Ever hear this while in line buying your bangers and mash, or glob of stinky French cheese? I spit on you ignorant Americans who call it soccer.
Let us step back in place and time to 1860′s Britain, where folks at elite schools such as Oxford formed the Association Football, and used the abbreviation Assoccer in writing and statistics. These were the upper crust Brits that shortened it to soccer during the early years. Oxford legend holds that a student by the name Charlie Brown (really) was the first to call it soccer when friends asked if he wanted to play rugger that day. No, he said, I’d rather play soccer.
The great game spread throughout the country and the world, where lower class folk began calling it football for the obvious reason. Gentlemen, however, continued with its original name for years to come. By the time it reached the US, Canada, South Africa, New Zealand, and Australia, they were already playing a different form of football, so those countries used the proper British term of soccer.
Concealed from search crews on a remote Pacific atoll, the lone survivor of a crashed jetliner is given an ultimatum to father a white baby as an offering to human traffickers, or be sacrificed to an inimical Volcano God poised for eruption. But injuries have rendered the man unable to produce the goods, forcing him to rally help from unlikely allies: a melancholy deity he suspects is imaginary, and a young beauty sure to be among the next children stolen.
Faith is the sole path to salvation for both the castaway and the inhabitants who distrust him for his skin color. DASH IN THE BLUE PACIFIC is the story of an island people’s struggle for survival, and one man’s opportunity to alter their fate.
A new novel by Cole Alpaugh, coming April 1, 2015, from Coffeetown Press.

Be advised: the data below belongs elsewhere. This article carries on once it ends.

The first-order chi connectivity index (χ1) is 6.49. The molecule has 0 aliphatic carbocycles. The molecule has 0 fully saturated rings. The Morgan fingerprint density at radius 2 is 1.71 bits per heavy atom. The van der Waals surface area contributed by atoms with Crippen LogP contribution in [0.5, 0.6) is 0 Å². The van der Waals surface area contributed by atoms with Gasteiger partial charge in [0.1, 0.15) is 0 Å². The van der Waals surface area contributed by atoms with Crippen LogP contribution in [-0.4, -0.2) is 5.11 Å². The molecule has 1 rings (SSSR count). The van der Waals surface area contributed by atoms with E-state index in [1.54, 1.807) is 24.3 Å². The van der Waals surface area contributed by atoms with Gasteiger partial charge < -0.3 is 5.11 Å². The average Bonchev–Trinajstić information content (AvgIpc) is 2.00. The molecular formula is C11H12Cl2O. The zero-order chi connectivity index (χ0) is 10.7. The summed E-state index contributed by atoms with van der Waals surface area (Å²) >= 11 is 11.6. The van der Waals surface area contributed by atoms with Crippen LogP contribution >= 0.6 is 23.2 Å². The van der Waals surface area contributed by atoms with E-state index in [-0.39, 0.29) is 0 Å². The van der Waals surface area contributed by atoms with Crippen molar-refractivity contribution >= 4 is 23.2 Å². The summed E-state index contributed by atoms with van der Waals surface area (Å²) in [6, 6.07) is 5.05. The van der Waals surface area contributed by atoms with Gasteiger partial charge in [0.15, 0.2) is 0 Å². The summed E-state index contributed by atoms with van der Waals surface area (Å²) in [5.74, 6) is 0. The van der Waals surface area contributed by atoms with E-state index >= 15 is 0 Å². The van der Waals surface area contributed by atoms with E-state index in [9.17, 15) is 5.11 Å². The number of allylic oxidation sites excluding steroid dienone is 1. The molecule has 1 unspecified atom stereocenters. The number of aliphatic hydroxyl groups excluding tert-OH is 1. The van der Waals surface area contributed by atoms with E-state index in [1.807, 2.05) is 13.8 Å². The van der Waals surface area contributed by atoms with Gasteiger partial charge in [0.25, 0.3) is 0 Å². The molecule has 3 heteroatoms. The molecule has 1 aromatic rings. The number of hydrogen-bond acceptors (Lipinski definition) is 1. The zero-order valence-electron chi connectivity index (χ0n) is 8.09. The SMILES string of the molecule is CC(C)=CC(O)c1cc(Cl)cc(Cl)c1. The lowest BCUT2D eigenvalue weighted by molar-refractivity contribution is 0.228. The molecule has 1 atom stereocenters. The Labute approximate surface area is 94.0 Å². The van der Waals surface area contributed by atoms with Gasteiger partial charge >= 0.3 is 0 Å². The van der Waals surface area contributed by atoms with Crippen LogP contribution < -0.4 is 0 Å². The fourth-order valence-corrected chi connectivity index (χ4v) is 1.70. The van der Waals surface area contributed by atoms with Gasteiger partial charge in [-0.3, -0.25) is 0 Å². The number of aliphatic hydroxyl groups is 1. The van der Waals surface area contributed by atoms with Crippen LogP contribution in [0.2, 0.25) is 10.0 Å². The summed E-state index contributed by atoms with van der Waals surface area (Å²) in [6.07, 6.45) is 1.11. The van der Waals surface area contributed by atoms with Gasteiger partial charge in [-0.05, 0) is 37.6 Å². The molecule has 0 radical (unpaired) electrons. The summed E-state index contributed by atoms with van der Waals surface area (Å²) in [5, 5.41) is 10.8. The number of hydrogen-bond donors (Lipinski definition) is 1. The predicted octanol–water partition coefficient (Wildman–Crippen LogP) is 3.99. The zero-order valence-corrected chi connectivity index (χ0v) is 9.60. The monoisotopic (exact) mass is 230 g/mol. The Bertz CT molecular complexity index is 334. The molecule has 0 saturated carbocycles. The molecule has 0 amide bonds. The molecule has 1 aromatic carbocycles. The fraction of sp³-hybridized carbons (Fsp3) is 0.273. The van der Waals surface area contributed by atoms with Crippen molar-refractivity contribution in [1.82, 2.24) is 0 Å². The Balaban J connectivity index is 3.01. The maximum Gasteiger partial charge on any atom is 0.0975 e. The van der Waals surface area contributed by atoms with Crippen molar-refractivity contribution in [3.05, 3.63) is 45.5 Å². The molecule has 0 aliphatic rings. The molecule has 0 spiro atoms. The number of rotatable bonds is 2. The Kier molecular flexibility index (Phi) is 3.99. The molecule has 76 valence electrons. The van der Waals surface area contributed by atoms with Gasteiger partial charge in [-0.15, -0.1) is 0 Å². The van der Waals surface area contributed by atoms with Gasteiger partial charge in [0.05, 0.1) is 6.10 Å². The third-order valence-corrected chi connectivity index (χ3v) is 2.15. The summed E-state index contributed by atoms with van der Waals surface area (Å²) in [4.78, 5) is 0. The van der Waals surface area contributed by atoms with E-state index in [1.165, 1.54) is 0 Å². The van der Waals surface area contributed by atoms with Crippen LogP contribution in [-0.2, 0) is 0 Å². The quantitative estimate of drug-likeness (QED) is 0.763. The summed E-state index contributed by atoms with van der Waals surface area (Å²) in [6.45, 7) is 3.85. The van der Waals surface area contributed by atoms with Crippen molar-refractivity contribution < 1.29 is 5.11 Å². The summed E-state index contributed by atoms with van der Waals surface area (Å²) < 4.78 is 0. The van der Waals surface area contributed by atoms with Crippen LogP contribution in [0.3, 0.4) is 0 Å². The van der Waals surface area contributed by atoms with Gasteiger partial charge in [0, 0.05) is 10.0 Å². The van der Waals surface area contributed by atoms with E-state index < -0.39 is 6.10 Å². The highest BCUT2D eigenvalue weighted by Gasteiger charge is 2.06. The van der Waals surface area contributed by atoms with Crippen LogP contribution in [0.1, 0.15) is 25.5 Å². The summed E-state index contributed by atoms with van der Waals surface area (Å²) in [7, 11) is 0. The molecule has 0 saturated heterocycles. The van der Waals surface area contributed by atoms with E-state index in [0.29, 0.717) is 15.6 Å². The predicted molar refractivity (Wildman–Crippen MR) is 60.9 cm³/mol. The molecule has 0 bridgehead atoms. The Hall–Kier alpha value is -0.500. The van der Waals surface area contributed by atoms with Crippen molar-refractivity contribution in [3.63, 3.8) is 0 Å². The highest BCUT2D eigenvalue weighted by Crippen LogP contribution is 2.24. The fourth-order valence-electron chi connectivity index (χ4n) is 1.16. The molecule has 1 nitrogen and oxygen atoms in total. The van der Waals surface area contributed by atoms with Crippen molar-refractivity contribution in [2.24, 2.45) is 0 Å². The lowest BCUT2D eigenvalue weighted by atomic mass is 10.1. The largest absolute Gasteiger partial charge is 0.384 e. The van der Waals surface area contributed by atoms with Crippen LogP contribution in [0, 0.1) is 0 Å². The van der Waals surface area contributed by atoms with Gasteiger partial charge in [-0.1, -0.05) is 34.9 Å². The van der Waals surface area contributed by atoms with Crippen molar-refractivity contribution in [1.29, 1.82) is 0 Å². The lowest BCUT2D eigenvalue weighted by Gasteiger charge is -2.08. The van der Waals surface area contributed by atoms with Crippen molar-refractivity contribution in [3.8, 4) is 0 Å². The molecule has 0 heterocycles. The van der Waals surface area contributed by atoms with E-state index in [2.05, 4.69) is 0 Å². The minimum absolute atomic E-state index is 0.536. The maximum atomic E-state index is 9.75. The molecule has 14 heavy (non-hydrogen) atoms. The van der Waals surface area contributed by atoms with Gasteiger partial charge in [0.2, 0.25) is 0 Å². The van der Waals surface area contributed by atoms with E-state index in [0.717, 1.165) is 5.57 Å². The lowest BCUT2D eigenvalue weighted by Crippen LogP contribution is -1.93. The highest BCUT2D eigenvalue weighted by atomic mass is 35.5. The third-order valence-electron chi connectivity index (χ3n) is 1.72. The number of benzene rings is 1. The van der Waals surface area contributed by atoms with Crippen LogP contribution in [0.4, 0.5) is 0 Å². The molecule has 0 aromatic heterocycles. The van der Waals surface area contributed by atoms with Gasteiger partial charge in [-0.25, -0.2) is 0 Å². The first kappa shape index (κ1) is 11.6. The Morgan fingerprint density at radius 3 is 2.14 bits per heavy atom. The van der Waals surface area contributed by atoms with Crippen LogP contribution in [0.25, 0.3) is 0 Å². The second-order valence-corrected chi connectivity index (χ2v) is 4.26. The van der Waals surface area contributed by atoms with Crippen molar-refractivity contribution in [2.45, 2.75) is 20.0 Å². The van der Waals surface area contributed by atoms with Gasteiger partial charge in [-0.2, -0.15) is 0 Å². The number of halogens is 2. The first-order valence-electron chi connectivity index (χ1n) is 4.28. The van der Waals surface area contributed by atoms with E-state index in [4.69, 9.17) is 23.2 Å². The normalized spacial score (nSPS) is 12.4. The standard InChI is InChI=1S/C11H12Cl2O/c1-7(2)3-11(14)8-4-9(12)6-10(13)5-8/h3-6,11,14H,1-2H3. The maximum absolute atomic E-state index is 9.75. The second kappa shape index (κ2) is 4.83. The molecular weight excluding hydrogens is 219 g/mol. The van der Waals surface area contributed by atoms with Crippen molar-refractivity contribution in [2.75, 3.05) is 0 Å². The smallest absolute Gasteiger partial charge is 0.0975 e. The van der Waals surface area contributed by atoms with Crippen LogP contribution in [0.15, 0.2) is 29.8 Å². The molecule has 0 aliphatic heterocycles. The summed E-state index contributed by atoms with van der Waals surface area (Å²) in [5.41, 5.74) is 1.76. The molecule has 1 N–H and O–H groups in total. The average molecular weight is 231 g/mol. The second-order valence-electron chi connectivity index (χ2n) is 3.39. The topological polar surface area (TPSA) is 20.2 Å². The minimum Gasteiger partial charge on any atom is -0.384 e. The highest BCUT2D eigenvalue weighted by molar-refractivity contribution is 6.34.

Being free on Amazon for three days has pushed The Turtle-Girl from East Pukapuka to the Amazon #1 Bestseller in ‘Sea Adventures Fiction’.
BriefingWire.com, 3/13/2014 – TRAVERSE CITY, MI – Cole Alpaugh’s third novel, The Spy’s Little Zonbi, has been selected as a finalist for the ForeWord Reviews Magazine 2013 Book of the Year Awards in the general fiction category.
Alpaugh’s latest novel is about a young man recruited as a secret agent, where terminating dictators and jihadists is all in a day’s work. He marries a dark beauty and they have a child, his Little Zonbi, who means everything to him. Now that his priorities have shifted, Chase strives for normalcy. But it isn’t easy for a spy to escape his past.
“We feel tremendously lucky to have signed Cole Alpaugh as an author when he was just getting started,” said Catherine Treadgold, Publisher of Coffeetown Press and Camel Press. “They say ‘Write what you know’ or risk sounding inauthentic, but Cole writes about all sorts of crazy stuff and makes it work. He manages to make a circus bear, a shark god, and a crazy dictator seem like beings we’d like to sit down and have coffee with. His novels have just the right mix of pathos and humor, reality and absurdity. I can’t wait to see what he’ll come up with next.”
“Zonbi was a fun book to pull together,” said Alpaugh, who lives in Northeast Pennsylvania with his wife and daughter. “I’m lucky to have an editor who has believed in my stories and made such a commitment. I tend to stretch the boundaries here and there.”
Alpaugh’s next novel is scheduled for release by Seattle’s Coffeetown Press in April 2015.
ForeWord Reviews is distributed quarterly to 7500 librarians and booksellers and is also available at most Barnes & Noble newsstands and by subscription. Its annual book-of-the-year competition offers 180 awards in 60 different genres, along with $1500 prizes to the best fiction and nonfiction titles. In the next two months, a panel of over 100 librarians and booksellers will determine the winners of these prestigious awards. A celebration of the winners will take place during the American Library Association Annual Conference in Las Vegas on Friday, June 27 at 6 p.m.
So if you have an eReader or know someone who does, The Bear in a Muddy Tutu is free for the next two days at Amazon. No strings, no sign-ups, just a plain old free download at Amazon.